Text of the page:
Research carried out by the Beef CRC indicates an animals’ temperament can affect its long term growth rate and reduce carcass and meat quality.
The findings form part of a PhD project undertaken by Linda Cafe, Technical Officer with the New South Wales Department of Primary Industries (NSWDPI) in Armidale.
“Temperamental or ‘flighty’ cattle grow more slowly and produce smaller, leaner carcasses with tougher meat than calmer animals,” Ms Cafe said.
The study involved Brahman heifers and steers that were backgrounded at the Glen Innes Research Station and then finished on grain at the Beef CRCs ‘Tullimba’ feedlot.
The cattle were yard weaned on their home properties and overall, were a very manageable group of weaners.
The cattle were assessed for temperament regularly during backgrounding and in the feedlot using flight speed and crush score, two temperament measures which will be familiar to industry.
“Flight speed was calculated in metres per second by using the animals’ flight time. Flight time is the time it takes to cover a short distance after leaving a weighing crush. The crush score indicates how much agitation the animal shows while confined in the crush. A score of one is very calm while five is highly agitated,” Ms Cafe said.
The cattle were grouped into three temperament categories based on their backgrounding flight speed: ‘quiet’, ‘average’ and ‘flighty’.
“The herd quickly became used to the intensive handling required for the experiment. While the cattle became calmer over time, the ‘flighty’ cattle still recorded the highest flight speed throughout the experiment.”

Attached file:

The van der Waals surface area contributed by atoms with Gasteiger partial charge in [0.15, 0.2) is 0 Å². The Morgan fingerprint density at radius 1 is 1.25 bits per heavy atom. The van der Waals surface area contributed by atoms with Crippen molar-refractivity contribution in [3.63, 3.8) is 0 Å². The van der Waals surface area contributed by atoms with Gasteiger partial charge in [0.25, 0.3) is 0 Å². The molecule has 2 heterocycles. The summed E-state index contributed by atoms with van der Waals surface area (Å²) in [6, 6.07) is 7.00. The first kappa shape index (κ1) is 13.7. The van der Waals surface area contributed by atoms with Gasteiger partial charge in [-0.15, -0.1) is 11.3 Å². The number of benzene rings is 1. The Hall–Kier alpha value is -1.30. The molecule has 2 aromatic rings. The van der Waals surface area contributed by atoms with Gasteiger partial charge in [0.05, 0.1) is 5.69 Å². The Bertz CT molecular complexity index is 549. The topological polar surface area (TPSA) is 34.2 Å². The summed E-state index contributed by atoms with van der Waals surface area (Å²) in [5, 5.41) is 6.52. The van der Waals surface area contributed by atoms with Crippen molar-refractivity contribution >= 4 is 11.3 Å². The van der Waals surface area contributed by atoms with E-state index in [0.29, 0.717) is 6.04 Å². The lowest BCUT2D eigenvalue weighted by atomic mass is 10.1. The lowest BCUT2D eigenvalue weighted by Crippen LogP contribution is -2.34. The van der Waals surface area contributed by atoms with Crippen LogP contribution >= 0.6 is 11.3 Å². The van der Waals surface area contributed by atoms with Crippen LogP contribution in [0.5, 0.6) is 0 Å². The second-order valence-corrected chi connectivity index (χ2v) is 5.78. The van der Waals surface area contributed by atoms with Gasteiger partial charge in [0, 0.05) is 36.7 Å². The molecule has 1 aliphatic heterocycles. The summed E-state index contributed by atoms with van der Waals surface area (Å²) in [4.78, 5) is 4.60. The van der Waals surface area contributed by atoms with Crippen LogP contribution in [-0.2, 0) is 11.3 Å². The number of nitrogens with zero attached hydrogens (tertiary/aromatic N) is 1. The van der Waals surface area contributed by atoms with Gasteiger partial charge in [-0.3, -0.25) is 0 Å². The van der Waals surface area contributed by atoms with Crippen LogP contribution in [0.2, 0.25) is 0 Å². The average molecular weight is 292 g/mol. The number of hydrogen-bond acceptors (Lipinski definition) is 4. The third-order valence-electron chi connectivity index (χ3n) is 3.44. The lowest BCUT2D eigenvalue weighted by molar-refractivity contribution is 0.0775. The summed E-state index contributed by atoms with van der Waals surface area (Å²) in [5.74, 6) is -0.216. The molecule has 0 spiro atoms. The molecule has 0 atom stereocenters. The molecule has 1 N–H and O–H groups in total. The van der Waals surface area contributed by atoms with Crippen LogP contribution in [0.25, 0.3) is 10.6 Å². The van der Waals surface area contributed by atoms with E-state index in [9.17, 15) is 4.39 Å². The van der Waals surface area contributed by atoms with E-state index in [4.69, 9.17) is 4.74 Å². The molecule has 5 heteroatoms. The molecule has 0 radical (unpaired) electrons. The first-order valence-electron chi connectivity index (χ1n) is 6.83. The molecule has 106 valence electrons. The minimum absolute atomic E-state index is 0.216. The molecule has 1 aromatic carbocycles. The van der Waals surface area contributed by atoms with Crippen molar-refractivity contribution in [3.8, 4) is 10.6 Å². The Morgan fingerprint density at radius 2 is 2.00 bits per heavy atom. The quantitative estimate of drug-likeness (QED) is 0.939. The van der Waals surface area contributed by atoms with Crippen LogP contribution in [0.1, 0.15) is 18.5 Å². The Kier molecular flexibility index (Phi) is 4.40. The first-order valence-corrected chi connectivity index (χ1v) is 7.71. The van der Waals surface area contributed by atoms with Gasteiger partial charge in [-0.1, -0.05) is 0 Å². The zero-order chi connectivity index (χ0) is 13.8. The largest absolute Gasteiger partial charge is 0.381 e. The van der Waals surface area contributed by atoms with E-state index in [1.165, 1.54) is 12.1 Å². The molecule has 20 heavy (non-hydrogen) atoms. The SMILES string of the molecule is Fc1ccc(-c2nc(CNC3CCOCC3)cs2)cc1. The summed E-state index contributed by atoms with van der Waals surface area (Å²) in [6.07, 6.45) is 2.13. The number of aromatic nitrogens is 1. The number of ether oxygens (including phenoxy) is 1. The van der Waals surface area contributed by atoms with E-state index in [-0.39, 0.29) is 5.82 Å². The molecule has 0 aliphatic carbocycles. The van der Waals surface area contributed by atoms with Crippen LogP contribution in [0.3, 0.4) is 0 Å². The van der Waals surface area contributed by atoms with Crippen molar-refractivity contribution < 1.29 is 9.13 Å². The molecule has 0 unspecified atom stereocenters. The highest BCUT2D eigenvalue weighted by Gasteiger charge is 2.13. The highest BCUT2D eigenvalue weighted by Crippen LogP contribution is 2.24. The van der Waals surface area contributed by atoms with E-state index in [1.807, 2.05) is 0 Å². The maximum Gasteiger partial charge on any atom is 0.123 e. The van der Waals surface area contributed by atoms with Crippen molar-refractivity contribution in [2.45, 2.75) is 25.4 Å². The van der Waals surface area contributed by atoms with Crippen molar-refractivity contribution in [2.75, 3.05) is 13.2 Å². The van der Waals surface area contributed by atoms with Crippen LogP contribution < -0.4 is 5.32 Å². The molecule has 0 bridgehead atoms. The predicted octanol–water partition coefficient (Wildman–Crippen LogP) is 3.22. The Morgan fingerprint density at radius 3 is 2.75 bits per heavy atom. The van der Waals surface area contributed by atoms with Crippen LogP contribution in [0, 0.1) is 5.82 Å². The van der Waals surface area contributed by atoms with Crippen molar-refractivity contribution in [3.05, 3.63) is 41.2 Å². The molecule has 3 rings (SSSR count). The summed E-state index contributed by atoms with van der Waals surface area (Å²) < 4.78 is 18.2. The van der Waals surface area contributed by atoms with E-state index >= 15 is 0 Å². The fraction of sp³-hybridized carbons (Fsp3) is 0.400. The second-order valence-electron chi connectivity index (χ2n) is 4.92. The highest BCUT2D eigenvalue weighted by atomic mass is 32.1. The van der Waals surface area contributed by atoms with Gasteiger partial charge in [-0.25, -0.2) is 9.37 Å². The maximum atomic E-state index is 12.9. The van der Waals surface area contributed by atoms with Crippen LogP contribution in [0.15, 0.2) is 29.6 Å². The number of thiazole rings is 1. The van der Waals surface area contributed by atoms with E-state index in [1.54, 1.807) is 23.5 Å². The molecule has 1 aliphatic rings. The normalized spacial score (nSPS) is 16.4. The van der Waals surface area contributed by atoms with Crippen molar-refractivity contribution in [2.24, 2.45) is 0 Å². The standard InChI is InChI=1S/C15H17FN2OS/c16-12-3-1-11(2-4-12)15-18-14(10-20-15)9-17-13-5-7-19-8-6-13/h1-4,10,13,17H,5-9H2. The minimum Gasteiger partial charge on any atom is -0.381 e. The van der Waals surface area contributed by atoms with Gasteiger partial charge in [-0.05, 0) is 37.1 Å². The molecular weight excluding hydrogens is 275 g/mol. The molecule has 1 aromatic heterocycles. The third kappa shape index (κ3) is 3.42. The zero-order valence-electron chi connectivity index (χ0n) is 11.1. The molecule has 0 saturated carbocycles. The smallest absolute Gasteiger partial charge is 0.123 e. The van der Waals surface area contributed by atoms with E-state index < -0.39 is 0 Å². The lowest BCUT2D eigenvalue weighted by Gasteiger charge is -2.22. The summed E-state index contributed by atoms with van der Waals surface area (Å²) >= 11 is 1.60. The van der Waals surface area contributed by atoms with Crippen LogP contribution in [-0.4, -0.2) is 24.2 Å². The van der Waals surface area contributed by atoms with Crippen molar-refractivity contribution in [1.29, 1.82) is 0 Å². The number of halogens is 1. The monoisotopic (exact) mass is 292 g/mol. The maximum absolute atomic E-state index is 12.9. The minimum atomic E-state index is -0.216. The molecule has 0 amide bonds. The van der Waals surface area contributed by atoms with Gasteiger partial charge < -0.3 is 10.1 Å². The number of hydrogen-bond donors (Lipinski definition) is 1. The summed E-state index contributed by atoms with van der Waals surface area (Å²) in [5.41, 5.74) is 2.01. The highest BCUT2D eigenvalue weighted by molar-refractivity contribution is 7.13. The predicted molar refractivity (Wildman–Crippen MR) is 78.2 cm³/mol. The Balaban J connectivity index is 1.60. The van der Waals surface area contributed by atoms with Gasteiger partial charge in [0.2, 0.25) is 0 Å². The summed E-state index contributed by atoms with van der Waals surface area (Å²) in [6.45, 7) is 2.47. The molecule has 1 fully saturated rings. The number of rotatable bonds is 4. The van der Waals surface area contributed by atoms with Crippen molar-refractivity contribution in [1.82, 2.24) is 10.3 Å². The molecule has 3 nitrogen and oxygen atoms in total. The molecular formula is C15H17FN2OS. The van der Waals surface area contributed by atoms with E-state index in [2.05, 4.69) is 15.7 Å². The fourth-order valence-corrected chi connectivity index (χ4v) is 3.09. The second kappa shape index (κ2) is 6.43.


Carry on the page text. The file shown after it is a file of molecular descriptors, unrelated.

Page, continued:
“The ‘flighty’ cattle also had lower individual feedlot intakes,” Ms Cafe said. “But there was no difference in feed conversion ratio or net feed efficiency between the three groups. It simply appears that the poorer growth rates in the ‘flighty’ cattle were related more to a lower motivation to eat.”
Ms Cafe said after 120 days on grain the ‘flighty’ animals yielded carcasses which were 10 per cent lighter than quiet animals with 18 per cent less rib fat. She added they also tended to have less tender meat
“The ‘flighty’ animals were about half a kilogram higher in shear force. Shear force is a measure of how much force it takes to cut through a piece of meat. It can be likened to taking a bite from a piece of steak,” Ms Cafe said.
Ms Cafe said the results confirm selecting cattle with better temperaments rather than culling those with poor temperaments can not only improve productivity but can improve safety for the cattle and their handlers.
“The benefits may be more apparent in more intensive systems such as the feedlot, but they will apply to any animal which ends up on a truck going to an abattoir,” she said.